Mohamed Gnabaly is young, black, muslim, a social entrepreneur and city-mayor. Elected in 2015, and reelected in june 2020, on a citizen initiative list [vi], he is politically engaged, yet not affiliated to any political party. He’s also university educated, trilingual, French, with roots both in Senegal and Algeria, a husband and father. Whichever way you look at it, he will defy any label or category. A native of the “93”, he and 4 of his best friends, now co-entrepreneurs, have had a taste of economic life outside of their native neighbourhoods. In the end, they made a conscious decision to come back to this territory that nothing seems to favour. Because where everyone else sees a mountain of unsolvable social challenges, they saw potential. Mohamed summarizes their core belief:
“There is one resource that is both abundant in this territory and underutilized, and that’s talent.”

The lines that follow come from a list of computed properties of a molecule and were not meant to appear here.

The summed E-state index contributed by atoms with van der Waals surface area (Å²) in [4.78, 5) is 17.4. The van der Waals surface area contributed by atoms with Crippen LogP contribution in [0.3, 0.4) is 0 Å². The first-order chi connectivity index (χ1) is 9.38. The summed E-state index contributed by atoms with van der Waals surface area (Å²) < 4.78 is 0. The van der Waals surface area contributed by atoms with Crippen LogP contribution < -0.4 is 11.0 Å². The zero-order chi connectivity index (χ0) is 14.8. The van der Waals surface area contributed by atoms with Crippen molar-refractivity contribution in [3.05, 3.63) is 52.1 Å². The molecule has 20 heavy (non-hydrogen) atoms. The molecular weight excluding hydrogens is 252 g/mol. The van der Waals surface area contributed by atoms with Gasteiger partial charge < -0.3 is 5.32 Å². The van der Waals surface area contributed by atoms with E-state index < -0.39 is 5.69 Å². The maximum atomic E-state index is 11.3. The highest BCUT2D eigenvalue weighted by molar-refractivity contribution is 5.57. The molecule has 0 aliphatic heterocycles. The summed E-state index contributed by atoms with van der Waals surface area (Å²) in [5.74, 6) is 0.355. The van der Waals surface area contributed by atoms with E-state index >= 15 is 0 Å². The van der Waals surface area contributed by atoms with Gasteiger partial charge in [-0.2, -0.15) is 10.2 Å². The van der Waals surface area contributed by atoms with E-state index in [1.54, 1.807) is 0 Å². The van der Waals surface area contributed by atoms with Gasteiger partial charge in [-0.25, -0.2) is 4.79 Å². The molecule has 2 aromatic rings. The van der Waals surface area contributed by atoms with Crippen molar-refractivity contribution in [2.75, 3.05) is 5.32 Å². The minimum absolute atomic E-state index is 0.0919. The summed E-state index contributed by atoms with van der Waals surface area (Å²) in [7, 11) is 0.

In 2011, he and and his friends founded Novaedia, a social enterprise created to father economic empowerment projects [vii].
Over croissants and fresh fruits, Mohamed explains that most modern cities are organized like a triangle. People who work and earn an income aspire to live in peace. They form the silent majority. The municipality or central government preserves social peace by making sure that those who do not work are cared for (The amount of care depending hugely on which country it is). Those who do not work (Or have limited or no pension) just struggle.
This isn’t just what happens in poor French suburban areas. It’s a worldwide phenomenon, and it’s not just minorities or immigrants. In the UK for example, people are poorer on average in 2020 than they were in 2008, and around 14 million people live in poverty. It is also not incidental, it is systemic [viii].